At the turn of the 20th Century, when a woman’s most acceptable occupation was motherhood, Bessie Potter Vonnoh succeeded professionally as a sculptor, flouting convention by focusing on a career instead of raising children. Rather than challenging traditional expectations of women, however, her sculptures idealized women as mothers. Her success as an independent, working artist rested on subject matter that supported traditional notions of women. This irony makes the Cincinnati Art Museum’s current exhibition Bessie Potter Vonnoh: Sculptor of Women all the more fascinating.
It was next to impossible for a woman to break into the realm of professional sculpture, which was dominated by men designing and erecting large public monuments.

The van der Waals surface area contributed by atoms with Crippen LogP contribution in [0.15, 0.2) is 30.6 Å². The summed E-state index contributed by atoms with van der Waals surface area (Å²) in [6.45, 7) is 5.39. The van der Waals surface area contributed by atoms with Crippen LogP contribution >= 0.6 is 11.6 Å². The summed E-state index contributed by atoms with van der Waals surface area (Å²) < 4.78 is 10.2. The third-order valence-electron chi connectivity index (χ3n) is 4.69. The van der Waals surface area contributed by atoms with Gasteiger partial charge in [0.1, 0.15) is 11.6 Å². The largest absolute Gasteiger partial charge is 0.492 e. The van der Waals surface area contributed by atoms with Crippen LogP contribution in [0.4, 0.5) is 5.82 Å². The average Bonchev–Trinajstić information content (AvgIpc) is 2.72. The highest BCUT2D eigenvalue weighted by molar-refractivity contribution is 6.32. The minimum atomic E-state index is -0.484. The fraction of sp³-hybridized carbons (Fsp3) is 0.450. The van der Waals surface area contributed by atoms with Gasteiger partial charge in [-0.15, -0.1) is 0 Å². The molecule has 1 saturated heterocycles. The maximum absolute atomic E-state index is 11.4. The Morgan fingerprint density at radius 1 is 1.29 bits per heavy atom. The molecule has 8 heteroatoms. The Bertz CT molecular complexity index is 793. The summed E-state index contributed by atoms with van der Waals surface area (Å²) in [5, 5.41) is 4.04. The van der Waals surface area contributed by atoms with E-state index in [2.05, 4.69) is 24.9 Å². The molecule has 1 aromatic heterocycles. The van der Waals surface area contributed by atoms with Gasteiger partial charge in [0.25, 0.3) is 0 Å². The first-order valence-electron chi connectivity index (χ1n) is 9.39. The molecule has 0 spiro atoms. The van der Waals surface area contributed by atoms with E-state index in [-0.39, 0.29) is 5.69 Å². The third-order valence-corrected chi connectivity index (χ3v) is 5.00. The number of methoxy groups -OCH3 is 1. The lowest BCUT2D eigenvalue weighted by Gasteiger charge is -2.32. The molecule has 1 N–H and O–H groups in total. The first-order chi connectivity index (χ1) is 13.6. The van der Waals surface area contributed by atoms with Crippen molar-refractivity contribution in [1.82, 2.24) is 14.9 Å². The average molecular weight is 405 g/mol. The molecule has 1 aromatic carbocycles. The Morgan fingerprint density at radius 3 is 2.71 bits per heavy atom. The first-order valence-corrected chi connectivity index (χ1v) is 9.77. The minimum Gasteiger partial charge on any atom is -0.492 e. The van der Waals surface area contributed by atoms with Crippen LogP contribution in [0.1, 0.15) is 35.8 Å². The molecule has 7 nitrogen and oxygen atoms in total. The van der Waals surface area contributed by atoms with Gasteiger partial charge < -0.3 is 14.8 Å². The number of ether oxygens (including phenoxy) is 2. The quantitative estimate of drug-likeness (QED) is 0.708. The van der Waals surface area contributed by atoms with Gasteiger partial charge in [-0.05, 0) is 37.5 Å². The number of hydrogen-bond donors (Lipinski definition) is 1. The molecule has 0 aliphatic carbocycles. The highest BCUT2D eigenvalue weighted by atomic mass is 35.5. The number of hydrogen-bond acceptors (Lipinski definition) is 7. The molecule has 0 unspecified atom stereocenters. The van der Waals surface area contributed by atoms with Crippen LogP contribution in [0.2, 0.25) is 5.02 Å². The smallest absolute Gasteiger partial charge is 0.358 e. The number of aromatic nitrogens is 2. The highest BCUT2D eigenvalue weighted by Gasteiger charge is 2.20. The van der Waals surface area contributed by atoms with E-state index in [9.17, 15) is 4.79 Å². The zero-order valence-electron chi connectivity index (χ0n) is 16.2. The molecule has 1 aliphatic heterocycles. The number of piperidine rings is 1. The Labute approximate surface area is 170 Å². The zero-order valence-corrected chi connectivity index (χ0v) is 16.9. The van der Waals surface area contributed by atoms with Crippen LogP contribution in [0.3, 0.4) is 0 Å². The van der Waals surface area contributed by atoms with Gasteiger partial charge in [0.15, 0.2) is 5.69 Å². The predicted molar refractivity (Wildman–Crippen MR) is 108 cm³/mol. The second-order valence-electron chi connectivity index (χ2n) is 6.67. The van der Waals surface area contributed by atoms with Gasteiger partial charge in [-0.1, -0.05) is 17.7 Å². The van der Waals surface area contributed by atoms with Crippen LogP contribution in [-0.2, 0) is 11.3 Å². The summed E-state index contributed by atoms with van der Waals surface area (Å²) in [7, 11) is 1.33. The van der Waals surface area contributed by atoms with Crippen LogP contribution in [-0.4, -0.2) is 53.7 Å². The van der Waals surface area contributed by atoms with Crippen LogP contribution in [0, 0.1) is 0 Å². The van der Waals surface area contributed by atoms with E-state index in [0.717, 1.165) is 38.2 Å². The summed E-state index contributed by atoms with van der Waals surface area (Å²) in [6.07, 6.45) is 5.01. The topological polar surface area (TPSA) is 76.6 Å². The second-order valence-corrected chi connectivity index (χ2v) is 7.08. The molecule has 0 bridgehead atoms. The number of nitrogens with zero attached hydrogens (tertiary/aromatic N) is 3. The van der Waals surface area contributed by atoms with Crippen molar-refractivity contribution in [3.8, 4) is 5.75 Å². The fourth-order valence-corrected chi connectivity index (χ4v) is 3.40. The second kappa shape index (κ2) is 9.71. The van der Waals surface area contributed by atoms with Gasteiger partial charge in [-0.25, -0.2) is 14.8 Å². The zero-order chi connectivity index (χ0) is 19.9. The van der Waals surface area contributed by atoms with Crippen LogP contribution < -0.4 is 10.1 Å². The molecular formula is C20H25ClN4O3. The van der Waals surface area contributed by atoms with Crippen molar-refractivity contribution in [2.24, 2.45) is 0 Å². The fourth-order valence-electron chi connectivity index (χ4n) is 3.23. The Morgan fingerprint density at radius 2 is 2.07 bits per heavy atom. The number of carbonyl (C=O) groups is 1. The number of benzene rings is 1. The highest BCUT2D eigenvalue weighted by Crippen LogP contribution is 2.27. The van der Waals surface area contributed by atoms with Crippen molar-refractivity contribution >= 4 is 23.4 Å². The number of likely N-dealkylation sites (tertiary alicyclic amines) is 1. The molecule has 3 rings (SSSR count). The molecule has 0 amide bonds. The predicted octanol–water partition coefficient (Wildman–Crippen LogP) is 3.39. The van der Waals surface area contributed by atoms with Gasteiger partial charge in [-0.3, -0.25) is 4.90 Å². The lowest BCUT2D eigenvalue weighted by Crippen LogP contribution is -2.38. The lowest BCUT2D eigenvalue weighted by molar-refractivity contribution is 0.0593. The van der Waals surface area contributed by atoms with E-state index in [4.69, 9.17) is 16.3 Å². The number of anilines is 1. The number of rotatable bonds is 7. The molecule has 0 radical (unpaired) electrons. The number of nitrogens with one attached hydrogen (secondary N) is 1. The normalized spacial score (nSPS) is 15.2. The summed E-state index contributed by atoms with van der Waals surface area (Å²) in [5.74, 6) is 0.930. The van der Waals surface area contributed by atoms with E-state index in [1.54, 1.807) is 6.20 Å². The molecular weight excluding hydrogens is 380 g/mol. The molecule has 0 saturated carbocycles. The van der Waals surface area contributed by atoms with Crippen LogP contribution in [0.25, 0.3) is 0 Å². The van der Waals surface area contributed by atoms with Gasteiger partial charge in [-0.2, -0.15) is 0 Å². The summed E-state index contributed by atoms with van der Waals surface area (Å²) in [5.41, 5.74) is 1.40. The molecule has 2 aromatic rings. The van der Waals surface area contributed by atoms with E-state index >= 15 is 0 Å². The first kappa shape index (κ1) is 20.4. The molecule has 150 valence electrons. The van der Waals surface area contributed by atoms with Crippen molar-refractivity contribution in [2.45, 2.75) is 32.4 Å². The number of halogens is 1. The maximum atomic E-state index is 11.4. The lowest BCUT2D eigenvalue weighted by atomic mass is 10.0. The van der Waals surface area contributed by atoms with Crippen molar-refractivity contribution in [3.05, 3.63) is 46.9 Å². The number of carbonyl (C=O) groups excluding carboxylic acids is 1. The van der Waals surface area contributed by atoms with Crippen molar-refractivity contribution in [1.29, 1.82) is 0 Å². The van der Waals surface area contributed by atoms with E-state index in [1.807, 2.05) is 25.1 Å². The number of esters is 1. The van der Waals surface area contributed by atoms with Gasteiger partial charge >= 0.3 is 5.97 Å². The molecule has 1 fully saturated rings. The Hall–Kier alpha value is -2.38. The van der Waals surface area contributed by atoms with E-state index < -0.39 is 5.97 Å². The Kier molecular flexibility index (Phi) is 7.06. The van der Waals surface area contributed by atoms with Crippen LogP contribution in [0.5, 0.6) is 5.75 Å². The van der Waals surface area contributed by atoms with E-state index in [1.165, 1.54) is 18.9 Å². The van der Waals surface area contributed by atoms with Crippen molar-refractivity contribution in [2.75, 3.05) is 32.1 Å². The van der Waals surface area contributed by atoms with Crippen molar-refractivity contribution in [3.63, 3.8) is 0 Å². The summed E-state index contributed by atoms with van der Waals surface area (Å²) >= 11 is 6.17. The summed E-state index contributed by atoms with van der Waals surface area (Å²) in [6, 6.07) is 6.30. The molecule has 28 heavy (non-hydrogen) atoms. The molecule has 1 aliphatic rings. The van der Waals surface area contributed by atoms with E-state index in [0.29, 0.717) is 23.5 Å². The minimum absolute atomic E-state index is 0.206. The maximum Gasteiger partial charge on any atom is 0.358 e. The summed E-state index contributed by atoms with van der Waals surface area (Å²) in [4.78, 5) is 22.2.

Vonnoh must have realized she could be accepted by creating sculptures that were domestic in both subject and scale. Her work not only reassured her clients of a woman’s proper place in the world, but also served as lovely decorations small enough to display in middle-class homes. Further, Vonnoh depicted her subjects realistically but impressionistically — they are not smooth and flawless like classical sculpture, but appear to be modeled on-the-spot, further suggesting the natural state of woman as mother.
Virgins to Vixens: Picturing American Women, 1880–1930, a small companion show outside the Vonnoh exhibition, provides further historical context for her sculpture. Prints and photographs by American masters depict a myriad of female imagery.
See both shows at the Cincinnati Art Museum through Sept. 6.
Read Tamera Lenz Muente's full review here.